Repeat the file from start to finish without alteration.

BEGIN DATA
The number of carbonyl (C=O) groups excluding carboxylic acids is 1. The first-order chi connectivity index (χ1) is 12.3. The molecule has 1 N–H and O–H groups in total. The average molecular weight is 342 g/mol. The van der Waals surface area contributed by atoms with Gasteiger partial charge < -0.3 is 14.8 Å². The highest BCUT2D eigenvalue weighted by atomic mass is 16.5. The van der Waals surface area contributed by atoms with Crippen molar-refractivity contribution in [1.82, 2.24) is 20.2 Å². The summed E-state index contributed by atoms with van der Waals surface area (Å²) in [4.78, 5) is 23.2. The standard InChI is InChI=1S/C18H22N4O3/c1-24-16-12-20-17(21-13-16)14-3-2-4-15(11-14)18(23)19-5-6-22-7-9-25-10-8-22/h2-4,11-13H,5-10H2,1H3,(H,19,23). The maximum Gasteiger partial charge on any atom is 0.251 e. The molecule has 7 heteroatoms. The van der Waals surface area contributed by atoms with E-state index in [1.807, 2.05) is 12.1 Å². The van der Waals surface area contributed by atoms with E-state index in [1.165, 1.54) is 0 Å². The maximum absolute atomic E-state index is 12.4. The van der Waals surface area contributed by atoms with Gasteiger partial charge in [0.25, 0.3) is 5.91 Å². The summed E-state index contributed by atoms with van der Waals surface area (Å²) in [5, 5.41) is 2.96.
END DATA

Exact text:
The number of carbonyl (C=O) groups excluding carboxylic acids is 1. The first-order chi connectivity index (χ1) is 12.3. The molecule has 1 N–H and O–H groups in total. The average molecular weight is 342 g/mol. The van der Waals surface area contributed by atoms with Gasteiger partial charge < -0.3 is 14.8 Å². The highest BCUT2D eigenvalue weighted by atomic mass is 16.5. The van der Waals surface area contributed by atoms with Crippen molar-refractivity contribution in [1.82, 2.24) is 20.2 Å². The summed E-state index contributed by atoms with van der Waals surface area (Å²) in [4.78, 5) is 23.2. The standard InChI is InChI=1S/C18H22N4O3/c1-24-16-12-20-17(21-13-16)14-3-2-4-15(11-14)18(23)19-5-6-22-7-9-25-10-8-22/h2-4,11-13H,5-10H2,1H3,(H,19,23). The maximum Gasteiger partial charge on any atom is 0.251 e. The molecule has 7 heteroatoms. The van der Waals surface area contributed by atoms with E-state index in [1.807, 2.05) is 12.1 Å². The van der Waals surface area contributed by atoms with E-state index in [1.165, 1.54) is 0 Å². The maximum absolute atomic E-state index is 12.4. The van der Waals surface area contributed by atoms with Gasteiger partial charge in [0.25, 0.3) is 5.91 Å². The summed E-state index contributed by atoms with van der Waals surface area (Å²) in [5, 5.41) is 2.96.